Tuesday, March 20, 2012

Happy Spring!

Happy Spring!

Today we officially welcome the beginning of Earth's rebirth after a season of hibernation.  As you all know, however, I welcomed Spring a while ago.  

At the end of last week I planted my Basil in the same pot I used last year.  It seems to be happy to have the room to spread its roots.  At the same time, I trimmed back my Lavender, Spearmint, and Oregano.  The fact that this should have been done at Winter's first breath is not lost on me.  However, I was fortunate that Winter decided to be kind to my plants, allowing me the opportunity to use my Rosemary and Thyme throughout the season.  Neither of those plants, as far as I can tell, need tending to but for water.

All of my perennial herbs are making a vivacious comeback.  They all have bright new growth.  Even my Lavender, which I wasn't too sure about when I started trimming, looks to be trying to double it's size this year.

Lavender, Oregano, Rosemary
Basil, Thyme

Yesterday, my little Bug and I had loads of fun playing in the dirt.  We started with emptying all of the pots that had dead plants in them and washing them out.  (Oh boy!  Hose fun!)  Then we took the three biggest pots and prepared them for Mints.  So far this year, my Spearmint has been joined by Peppermint, Orange Mint, and Chocolate Mint.  If you've ever enjoyed the taste of Orbits orange flavored gum, you know already know the scent of the Orange Mint.  It smells so clean, and fresh, and fruity.  I can't wait to make a tea with it.  The Chocolate Mint doesn't have a strong scent, but when you pop a leaf into you mouth and release it's heavenly flavor it tastes like an Andes Mint.  Simply divine.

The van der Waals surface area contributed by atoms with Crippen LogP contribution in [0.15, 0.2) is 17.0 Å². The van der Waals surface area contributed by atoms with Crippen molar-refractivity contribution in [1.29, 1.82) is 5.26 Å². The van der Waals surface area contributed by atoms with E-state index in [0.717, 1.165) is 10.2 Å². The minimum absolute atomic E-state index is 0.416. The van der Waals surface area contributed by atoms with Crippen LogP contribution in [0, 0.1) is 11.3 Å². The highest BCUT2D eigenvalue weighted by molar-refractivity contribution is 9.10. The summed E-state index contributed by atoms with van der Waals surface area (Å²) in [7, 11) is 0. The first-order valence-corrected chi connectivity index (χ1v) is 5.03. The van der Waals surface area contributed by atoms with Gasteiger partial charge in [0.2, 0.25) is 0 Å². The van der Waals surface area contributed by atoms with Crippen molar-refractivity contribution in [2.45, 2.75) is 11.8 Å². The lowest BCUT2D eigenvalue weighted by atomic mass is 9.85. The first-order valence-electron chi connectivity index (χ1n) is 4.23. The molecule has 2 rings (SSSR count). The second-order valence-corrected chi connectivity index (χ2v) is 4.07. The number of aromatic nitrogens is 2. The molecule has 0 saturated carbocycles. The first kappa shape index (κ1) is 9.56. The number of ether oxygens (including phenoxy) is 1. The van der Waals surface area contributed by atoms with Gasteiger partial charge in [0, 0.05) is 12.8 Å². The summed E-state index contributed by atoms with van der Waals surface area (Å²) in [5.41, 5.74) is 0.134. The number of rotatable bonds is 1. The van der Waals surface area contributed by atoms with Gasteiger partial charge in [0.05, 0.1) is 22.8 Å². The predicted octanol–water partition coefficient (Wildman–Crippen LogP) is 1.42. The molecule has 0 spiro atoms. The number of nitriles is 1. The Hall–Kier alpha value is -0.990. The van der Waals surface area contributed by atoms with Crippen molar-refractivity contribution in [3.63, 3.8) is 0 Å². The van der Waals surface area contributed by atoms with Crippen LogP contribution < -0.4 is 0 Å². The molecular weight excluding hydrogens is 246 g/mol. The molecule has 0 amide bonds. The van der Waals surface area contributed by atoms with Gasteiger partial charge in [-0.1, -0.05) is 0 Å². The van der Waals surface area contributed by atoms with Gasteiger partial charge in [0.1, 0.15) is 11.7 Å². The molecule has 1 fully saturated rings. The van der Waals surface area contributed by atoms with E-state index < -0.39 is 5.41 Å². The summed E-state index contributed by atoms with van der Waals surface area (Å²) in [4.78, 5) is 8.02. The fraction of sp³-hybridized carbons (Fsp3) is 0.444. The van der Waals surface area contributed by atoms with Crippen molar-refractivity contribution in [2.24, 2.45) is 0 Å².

Spearmint (returning), Peppermint
Orange Mint, Chocolate Mint

To these, I want to add Lemon Mint and Apple Mint.  The Apple Mint is the challenge so far.  For the Lemon Mint, my neighbors have a wild thatch of it bordering their flower bed.  Which brings me to a very important point:
All mints should be grown in pots, as they are very invasive plants and, in time, will take over your garden.
This was a lesson I learned many years ago with a children's seed-starting kit, including Peppermint.  After transplanting the plant into the garden, we had a garden full of Peppermint within about four years.  I should also note that it is recommended that you use long, shallow pots for mint plants.  They don't need the depth so much as the surface area.  I haven't done this yet because I don't have that type of pot, but I do plan to move each of my mints to its own low and long pot.  

I also planted my Bee Balm yesterday, although not directly. . .yet.  They are in pots for the time being until I can be sure that Old Man Winter is truly gone for the year.  These little guys are just too small to trust to the ground yet.  Once they are a little bigger or fears of late frost can be pushed away, they will go in the ground.  (I also have to have my raised beds in place for the Bee Balm I'm putting by the herbs.)

Scarlet Bee Balm

Enjoy your first official day of Spring!

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